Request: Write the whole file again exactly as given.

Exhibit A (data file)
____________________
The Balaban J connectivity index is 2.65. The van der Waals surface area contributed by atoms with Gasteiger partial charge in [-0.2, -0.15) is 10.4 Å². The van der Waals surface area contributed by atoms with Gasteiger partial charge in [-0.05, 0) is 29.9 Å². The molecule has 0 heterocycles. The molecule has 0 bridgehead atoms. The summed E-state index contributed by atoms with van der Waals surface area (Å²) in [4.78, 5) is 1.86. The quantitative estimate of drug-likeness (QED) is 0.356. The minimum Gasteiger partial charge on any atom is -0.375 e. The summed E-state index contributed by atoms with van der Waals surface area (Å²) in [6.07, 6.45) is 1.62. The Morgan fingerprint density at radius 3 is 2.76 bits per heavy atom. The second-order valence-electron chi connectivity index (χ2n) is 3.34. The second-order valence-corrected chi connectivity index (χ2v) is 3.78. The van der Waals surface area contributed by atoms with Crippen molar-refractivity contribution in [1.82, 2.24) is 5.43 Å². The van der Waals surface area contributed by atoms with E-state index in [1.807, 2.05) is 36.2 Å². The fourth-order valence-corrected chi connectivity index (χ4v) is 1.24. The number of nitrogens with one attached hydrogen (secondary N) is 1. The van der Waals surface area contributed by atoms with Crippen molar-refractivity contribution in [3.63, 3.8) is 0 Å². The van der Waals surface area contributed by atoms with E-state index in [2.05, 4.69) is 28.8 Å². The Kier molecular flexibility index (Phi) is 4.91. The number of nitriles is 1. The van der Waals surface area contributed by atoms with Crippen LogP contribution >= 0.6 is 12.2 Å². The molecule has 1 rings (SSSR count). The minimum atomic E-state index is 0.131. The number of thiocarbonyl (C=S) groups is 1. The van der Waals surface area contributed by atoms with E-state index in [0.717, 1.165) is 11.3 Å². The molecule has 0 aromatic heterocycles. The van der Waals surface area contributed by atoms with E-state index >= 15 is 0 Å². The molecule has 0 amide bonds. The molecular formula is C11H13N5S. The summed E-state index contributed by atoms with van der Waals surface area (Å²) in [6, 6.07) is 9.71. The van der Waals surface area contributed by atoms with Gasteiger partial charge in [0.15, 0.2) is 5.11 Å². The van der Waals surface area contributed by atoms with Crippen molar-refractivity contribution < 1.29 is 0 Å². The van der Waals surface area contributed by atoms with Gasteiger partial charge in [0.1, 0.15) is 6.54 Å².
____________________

The Balaban J connectivity index is 2.65. The van der Waals surface area contributed by atoms with Gasteiger partial charge in [-0.2, -0.15) is 10.4 Å². The van der Waals surface area contributed by atoms with Gasteiger partial charge in [-0.05, 0) is 29.9 Å². The molecule has 0 heterocycles. The molecule has 0 bridgehead atoms. The summed E-state index contributed by atoms with van der Waals surface area (Å²) in [4.78, 5) is 1.86. The quantitative estimate of drug-likeness (QED) is 0.356. The minimum Gasteiger partial charge on any atom is -0.375 e. The summed E-state index contributed by atoms with van der Waals surface area (Å²) in [6.07, 6.45) is 1.62. The Morgan fingerprint density at radius 3 is 2.76 bits per heavy atom. The second-order valence-electron chi connectivity index (χ2n) is 3.34. The second-order valence-corrected chi connectivity index (χ2v) is 3.78. The van der Waals surface area contributed by atoms with Crippen molar-refractivity contribution in [1.82, 2.24) is 5.43 Å². The van der Waals surface area contributed by atoms with E-state index in [1.807, 2.05) is 36.2 Å². The fourth-order valence-corrected chi connectivity index (χ4v) is 1.24. The number of nitrogens with one attached hydrogen (secondary N) is 1. The van der Waals surface area contributed by atoms with Crippen molar-refractivity contribution in [3.63, 3.8) is 0 Å². The van der Waals surface area contributed by atoms with E-state index in [2.05, 4.69) is 28.8 Å². The Kier molecular flexibility index (Phi) is 4.91. The number of nitriles is 1. The van der Waals surface area contributed by atoms with Crippen LogP contribution >= 0.6 is 12.2 Å². The molecule has 1 rings (SSSR count). The minimum atomic E-state index is 0.131. The number of thiocarbonyl (C=S) groups is 1. The van der Waals surface area contributed by atoms with E-state index in [0.717, 1.165) is 11.3 Å². The molecule has 0 aromatic heterocycles. The van der Waals surface area contributed by atoms with E-state index >= 15 is 0 Å². The molecule has 0 amide bonds. The molecular formula is C11H13N5S. The summed E-state index contributed by atoms with van der Waals surface area (Å²) in [6, 6.07) is 9.71. The van der Waals surface area contributed by atoms with Gasteiger partial charge in [0.15, 0.2) is 5.11 Å². The van der Waals surface area contributed by atoms with Crippen molar-refractivity contribution < 1.29 is 0 Å². The van der Waals surface area contributed by atoms with Gasteiger partial charge in [0.1, 0.15) is 6.54 Å².